But the storm wasn’t done. The winds just got stronger and stronger. The car bobbed like an exercise ball as I kept myself low in the seat. I was worried about flying debris, so I pulled the car up against the downwind side of the church.
By 12 midnight I was numb. The cyclone had been pounding Galliano hard for four solid hours with no sign of a letup. The airport was reporting its highest winds of the night…
But radar showed signs of hope.
The eye was very close to my location. If it would just move a few miles WNW, I'd get in the eye and catch a break…
3. Skating on the Edge of the Eye
Around 12:30 am CDT, I could tell I was on the very inner edge of the eyewall. There were big bursts of energy, but the wind seemed to flirt with a calm. I was almost in the eye… I could taste it.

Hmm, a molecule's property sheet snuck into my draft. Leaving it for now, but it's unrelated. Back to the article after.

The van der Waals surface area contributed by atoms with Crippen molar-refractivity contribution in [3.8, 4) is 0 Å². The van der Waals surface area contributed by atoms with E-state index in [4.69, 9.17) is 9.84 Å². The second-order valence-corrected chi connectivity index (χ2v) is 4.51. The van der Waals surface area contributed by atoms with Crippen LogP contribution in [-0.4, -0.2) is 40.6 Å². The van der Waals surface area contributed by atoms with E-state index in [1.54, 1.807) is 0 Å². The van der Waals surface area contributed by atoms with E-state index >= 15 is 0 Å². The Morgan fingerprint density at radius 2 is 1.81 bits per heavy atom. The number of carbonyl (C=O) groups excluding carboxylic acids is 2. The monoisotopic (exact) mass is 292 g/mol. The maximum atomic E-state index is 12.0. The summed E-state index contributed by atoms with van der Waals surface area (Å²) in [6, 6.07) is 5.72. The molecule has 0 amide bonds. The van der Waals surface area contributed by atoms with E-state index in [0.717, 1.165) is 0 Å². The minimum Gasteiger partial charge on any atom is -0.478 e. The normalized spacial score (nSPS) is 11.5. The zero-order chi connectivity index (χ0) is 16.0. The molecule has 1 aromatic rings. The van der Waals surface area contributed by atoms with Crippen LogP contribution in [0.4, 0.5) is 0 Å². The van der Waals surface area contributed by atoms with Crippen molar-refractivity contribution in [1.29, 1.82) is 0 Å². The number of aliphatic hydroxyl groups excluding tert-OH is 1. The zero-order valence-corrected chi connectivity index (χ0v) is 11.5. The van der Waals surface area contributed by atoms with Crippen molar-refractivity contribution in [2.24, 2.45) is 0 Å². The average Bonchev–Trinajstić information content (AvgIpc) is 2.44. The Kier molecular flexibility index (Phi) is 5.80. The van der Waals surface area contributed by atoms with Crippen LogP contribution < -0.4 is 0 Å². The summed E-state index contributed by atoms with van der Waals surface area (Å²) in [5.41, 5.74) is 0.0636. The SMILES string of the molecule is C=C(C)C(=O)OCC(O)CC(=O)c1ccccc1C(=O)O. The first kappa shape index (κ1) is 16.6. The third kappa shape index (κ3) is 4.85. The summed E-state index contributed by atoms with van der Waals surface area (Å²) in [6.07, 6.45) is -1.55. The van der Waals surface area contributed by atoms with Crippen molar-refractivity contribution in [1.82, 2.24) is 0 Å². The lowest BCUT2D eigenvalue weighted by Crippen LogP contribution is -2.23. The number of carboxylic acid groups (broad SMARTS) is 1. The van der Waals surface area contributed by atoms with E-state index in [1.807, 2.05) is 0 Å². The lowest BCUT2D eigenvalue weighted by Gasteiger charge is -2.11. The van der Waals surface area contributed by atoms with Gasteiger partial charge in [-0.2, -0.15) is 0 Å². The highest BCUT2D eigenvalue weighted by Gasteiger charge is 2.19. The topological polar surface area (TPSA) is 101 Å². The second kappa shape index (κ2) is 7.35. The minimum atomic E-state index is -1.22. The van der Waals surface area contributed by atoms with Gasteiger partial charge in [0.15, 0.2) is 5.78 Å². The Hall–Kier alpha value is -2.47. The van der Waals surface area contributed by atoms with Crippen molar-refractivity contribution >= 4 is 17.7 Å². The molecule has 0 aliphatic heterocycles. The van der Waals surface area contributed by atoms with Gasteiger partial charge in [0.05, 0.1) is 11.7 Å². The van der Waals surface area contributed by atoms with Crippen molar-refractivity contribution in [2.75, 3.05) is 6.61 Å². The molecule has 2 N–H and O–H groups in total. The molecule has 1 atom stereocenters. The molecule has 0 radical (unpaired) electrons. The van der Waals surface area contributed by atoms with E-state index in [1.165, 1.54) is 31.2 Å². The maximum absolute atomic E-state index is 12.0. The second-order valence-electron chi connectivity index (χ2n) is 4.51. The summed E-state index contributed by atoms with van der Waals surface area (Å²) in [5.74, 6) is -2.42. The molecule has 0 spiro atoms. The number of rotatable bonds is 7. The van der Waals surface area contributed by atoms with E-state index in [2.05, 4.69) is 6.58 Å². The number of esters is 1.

By 1 am, the town was skating along the N boundary between the eye and the eyewall. The back-and-forth between bursts and calms continued—but the calms were getting longer.
Radar image at 0101 CDT 29 Aug, with the N edge of Isaac's eye near Galliano.
The wind lowered to maybe 15 kt, and I took advantage of the lull to find a safer location. I was concerned about storm surge and was keen to head N, out of town and deeper inland.
But I’d only driven N up the highway a mile or two when the punishing winds and rain returned around 1:20 am: the N eyewall was again moving over the town. (Or it’s possible that I actually drove back into it—ironic, given that I was looking for safety.)